I want to try and make one other point. Liddy called the govt money a bridge loan, which it was. The reason is that AIG could have, in theory, liquidated assets to raise capital. The thing is that doing that could add to the likelihood of a Debt-Deflationary Spiral. So, the govt’s aid was justified on two fronts, in my view.

The reason that the govt paid what it did was that it hoped to stop a spiral by seeming to guarantee all assets.It was trying to close a gate that it had just opened. The real question is why they didn’t follow Geithner’s advice and say that we’re guaranteeing everything, since that’s basically what was going on.

But look at those unemployment, real GDP, and productivity numbers again. If you follow Fisher, this was the bottom line. In a Debt-Deflationary Spiral, there’s no natural stopping point for unemployment. It could have gotten far worse than what we’ve faced.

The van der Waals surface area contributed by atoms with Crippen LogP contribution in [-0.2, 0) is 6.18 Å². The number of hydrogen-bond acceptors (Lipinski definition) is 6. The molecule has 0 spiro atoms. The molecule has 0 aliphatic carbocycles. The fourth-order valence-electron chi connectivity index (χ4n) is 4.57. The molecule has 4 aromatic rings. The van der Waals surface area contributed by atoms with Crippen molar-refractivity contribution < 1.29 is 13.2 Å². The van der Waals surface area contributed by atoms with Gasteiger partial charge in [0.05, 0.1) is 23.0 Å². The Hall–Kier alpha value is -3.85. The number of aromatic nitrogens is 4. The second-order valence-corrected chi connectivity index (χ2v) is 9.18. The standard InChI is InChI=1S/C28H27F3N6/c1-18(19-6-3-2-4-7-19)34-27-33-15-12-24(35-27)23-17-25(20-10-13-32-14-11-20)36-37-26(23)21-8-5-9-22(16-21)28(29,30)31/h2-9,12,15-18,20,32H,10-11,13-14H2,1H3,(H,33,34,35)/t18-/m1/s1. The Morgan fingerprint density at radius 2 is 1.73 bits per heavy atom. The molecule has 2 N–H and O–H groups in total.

So, in this instance, I don’t care about Goldman. I do care about Narrow Banking and taxing the size of banks, which I doubt that Goldman would like. Maybe I’m wrong.

 

Don, I can accept the need to avoid letting the collateral calls cascade, but did the govt have to make the AIG counterparties (like Goldman) whole? Couldn’t they just have said “we are co-signing on AIG’s collateral”, giving them time to sell subsidiaries or raise capital to meet those collateral needs? why did the collateral calls have to be answered with outright grants to AIG’s CDS customers?

Posted by KenG | Report as abusive